Timesharing causes profound issues for consumers, yet there is a dearth of academic commentary about this topic, and little is known about how other jurisdictions regulate this area. This article will assess the issues faced by consumers when purchasing, owning and terminating timeshare. As a result of this assessment, the optimal features required to tackle these difficult issues are suggested. These optimal features are applied to selected jurisdictions in order to undertake a functional analysis. The article identifies the strengths and weaknesses in each system under consideration, and makes specific proposals for England and Wales.
by Pranoto Iskandar*
Is secularism dead? Many have argued that, as a path, secularism provides nothing but a dead end. Whether one likes it not, however, it is hard to rationally deny the desirability of having secularity as the ideal condition for national political contestation. From that vantage point, this paper argues that the alternative religious-friendly model that is based on pan-religious values has also failed miserably. In contravention of scholarly orthodoxy, the paper posits secularism is, in fact, the early Javanese nationalist’s endgame. Secularity is implicit in Javanese “political theory,” and, thus, it is natural to assume that for the early nationalists, secularity was important for the national effort of “getting to Denmark.” Unfortunately, Indonesia’s temporary accommodation of religion as a solution to the Islamists insistence has somewhat become fossilised in the political system. Furthermore, the Indonesian experiment with the moderate wall of separation has, disturbingly, encouraged more religious parochialism to be smuggled through indigeneity-based claims. More importantly, it has also set political reform back.
by Radosveta Vassileva*
This paper examines the distinct roles, which the Roman doctrine of ‘causa’ acquired in English and Bulgarian contract law, to challenge popular beliefs entertained by common law and comparative scholars and to demonstrate the peculiar mechanisms through which the conception of fairness in contract law evolves. While leading contemporary English scholars argue that the doctrine of consideration is a unique common law doctrine, an historical inquiry reveals that it is a direct descendant of Roman ‘causa’, which also made its way into continental systems. At the same time, many comparative scholars assert that, despite differences that may exist on the surface, the common law doctrine of consideration and the continental doctrine of ‘cause’ often reach the same results in similar circumstances. By using Bulgarian law as a case study, which has been subjected to the competing influences of Romanistic and Germanic legal traditions, this paper shows why this argument is misleading. Notably, in England, consideration remains primarily a question of form. In Bulgaria, however, turbulent political changes have created opportunities for scholarly and judicial activism. Thus ‘causa’ was moulded into a powerful tool against substantive unfairness in agreements which courts rely on even in modern times.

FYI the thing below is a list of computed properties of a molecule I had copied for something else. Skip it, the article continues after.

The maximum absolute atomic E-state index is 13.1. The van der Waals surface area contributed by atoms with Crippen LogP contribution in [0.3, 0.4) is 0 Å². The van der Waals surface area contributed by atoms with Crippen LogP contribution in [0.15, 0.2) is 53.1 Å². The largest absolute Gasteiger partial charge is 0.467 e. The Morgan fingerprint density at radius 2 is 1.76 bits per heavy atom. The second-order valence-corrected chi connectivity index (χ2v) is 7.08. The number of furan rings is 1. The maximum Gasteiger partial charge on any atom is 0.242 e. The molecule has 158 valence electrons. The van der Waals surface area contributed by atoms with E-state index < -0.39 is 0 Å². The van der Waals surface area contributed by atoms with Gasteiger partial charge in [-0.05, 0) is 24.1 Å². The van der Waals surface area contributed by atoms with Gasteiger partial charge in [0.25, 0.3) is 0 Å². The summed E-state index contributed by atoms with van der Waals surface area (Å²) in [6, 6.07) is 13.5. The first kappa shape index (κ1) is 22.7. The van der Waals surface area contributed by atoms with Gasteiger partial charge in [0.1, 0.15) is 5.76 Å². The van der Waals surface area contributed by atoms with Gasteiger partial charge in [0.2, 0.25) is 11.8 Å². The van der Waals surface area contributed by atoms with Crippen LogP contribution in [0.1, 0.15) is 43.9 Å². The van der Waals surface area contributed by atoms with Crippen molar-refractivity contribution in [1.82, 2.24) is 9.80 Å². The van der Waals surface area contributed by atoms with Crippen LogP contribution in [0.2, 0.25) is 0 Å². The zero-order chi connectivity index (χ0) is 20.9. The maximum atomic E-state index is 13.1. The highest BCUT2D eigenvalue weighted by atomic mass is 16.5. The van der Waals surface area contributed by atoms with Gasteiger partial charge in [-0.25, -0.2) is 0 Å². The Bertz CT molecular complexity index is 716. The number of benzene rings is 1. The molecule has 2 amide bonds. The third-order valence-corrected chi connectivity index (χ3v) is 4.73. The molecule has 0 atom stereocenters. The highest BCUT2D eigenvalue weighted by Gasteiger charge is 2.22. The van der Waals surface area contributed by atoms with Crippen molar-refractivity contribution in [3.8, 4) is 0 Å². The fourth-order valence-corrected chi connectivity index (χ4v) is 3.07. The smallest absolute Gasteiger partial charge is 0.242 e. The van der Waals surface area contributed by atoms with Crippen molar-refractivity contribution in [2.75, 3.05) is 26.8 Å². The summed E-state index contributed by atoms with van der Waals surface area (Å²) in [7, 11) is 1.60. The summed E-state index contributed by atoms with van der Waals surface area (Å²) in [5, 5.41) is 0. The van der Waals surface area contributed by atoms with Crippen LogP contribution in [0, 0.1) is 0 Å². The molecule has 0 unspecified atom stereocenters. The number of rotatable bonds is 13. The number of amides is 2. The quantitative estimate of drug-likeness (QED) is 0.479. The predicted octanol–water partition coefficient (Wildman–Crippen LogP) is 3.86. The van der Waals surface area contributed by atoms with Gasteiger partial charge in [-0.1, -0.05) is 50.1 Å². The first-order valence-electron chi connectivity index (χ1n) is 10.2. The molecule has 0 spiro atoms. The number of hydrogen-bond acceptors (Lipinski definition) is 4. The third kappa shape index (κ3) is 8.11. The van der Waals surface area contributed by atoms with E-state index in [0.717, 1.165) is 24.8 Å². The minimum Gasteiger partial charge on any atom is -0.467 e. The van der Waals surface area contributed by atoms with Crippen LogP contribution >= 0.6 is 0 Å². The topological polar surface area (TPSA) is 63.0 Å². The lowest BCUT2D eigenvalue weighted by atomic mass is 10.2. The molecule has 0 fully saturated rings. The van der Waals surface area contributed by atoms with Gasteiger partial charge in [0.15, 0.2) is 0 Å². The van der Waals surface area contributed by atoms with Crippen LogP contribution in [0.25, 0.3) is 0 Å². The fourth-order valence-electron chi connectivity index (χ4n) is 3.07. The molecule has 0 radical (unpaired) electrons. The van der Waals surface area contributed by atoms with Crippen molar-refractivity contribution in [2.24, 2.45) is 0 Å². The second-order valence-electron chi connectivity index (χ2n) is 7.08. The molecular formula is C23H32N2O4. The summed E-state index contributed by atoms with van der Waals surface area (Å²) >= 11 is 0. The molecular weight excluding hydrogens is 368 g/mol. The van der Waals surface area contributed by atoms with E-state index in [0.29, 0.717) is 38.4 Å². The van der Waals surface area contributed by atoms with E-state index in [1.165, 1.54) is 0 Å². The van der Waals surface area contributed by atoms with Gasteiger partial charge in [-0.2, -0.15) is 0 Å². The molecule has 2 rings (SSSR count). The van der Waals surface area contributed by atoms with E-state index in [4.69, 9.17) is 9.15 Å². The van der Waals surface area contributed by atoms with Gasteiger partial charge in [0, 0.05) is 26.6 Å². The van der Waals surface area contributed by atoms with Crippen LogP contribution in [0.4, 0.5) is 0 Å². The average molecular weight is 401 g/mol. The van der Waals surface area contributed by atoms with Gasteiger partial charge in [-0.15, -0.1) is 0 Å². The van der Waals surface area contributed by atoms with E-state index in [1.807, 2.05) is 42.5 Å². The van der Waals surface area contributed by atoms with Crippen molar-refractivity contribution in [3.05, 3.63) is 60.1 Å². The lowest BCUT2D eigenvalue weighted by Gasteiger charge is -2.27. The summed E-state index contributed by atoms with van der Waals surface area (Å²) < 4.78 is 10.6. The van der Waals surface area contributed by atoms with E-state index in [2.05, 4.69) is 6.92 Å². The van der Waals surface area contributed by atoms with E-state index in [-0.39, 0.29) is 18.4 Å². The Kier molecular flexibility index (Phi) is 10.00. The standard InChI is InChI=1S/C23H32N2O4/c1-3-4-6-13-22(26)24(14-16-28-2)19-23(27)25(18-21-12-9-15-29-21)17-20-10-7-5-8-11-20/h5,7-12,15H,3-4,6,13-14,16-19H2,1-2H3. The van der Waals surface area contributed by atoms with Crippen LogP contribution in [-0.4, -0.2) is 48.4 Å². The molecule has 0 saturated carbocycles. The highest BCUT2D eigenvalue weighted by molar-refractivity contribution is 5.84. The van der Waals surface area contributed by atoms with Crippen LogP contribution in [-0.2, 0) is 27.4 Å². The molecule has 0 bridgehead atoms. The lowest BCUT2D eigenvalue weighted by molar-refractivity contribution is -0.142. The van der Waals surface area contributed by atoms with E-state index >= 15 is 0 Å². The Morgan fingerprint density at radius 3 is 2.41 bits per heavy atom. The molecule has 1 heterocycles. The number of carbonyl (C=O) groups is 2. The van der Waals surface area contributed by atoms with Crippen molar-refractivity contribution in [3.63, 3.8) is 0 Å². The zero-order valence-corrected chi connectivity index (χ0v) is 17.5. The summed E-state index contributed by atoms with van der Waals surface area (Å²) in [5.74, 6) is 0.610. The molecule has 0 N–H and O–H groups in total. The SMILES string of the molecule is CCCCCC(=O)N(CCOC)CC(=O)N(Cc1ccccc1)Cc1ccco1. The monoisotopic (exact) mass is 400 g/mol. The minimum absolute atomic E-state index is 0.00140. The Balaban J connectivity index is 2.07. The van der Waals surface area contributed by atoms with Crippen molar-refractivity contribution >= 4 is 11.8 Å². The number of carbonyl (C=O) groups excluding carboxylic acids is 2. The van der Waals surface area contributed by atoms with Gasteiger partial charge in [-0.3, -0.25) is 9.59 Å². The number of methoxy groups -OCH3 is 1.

- Radosveta Vassileva: On the Diverging Conceptions of Fairness in English and Bulgarian Contract Law: The Peculiar Transformation(s) of Roman Causa
- Pranoto Iskandar: Religious constitutionalism. An Indonesian-esque interpretive venture
- Dhurgham Fadhil Hussein Al-Ali, John Gwilym Owen and Marie Parker: Optimising Your Holiday. A Proposal for the Optimal System for Timesharing from a Comparative Perspective
- Robert Diab: Does the State Have a Compelling Interest in Searching Device Data at the Border? Emerging Approaches to Reasonable Search in Canada and the United States
- Thomas S. Woods: Paragraph 168: A Cautionary Tale Concerning the Circulation of Draft Judgments to Counsel
- Pranoto Iskandar: Indigenizing Constitutionalism: A Critical Reading of “Asian Constitutionalism”
- Arvind Pillai, Raghav Kohli: A Case for a Customary Right to Privacy of an Individual: A Comparative Study on Indian and other State Practice
- Khalid Ghanayim and Mordechai Kremnitzer: Offences against the Democratic System of Government
- Georgina Dimopoulos, Andrew Mitchell and Tania Voon: The Tobacco Industry’s Strategic Use of Freedom of Information Laws: a comparative analysis
- Chris D. L. Hunt and Nikta Shirazian: Canada’s Statutory Privacy Torts in Commonwealth Perspective
- Giorgio Fabio Colombo and Hiroshi Shimizu: Litigation or Litigiousness? Explaining Japan’s “Litigation Bubble” (2006-2010)
- Peter L Reich: Regime Change and Legal Change — The legacy of Mexico’s Second Empire
- Lorne Neudorf: Judicial Independence: The Judge as a Third Party to the Dispute
- Paul Hughes: Sentencing councils and commissions: an exception to Damaška’s two ideal types?
- Orlan Lee: New Packaging for Left-Over Big Data: “Identity Proofing” and “Equality Monitoring”
- Baroness Hale: The Protection of Human Rights in the United Kingdom
- Christian Kirchner and David Ehmke: Economics of Legal Concepts for Management Compensation Schemes in the Credit Sector and of their Regulation – A Critical Contribution to the European Regulatory Discussion
- Lorena Carvajal-Arenas and A F M Maniruzzaman: Cooperation as Philosophical Foundation of Good Faith in International Business-Contracting — A View Through the Prism of Transnational Law
- Andrea Marco Steingruber: The Mutable and Evolving Concept of ‘Consent’ in International Arbitration
- Christian Kirchner and David Ehmke: Private Ordering in Sovereign Debt Restructuring: Reforming the London Club
- Camilo A. Rodriguez-Yong: The Doctrines of Unconscionability and Abusive Clauses: a Common Point Between Civil and Common Law Legal Traditions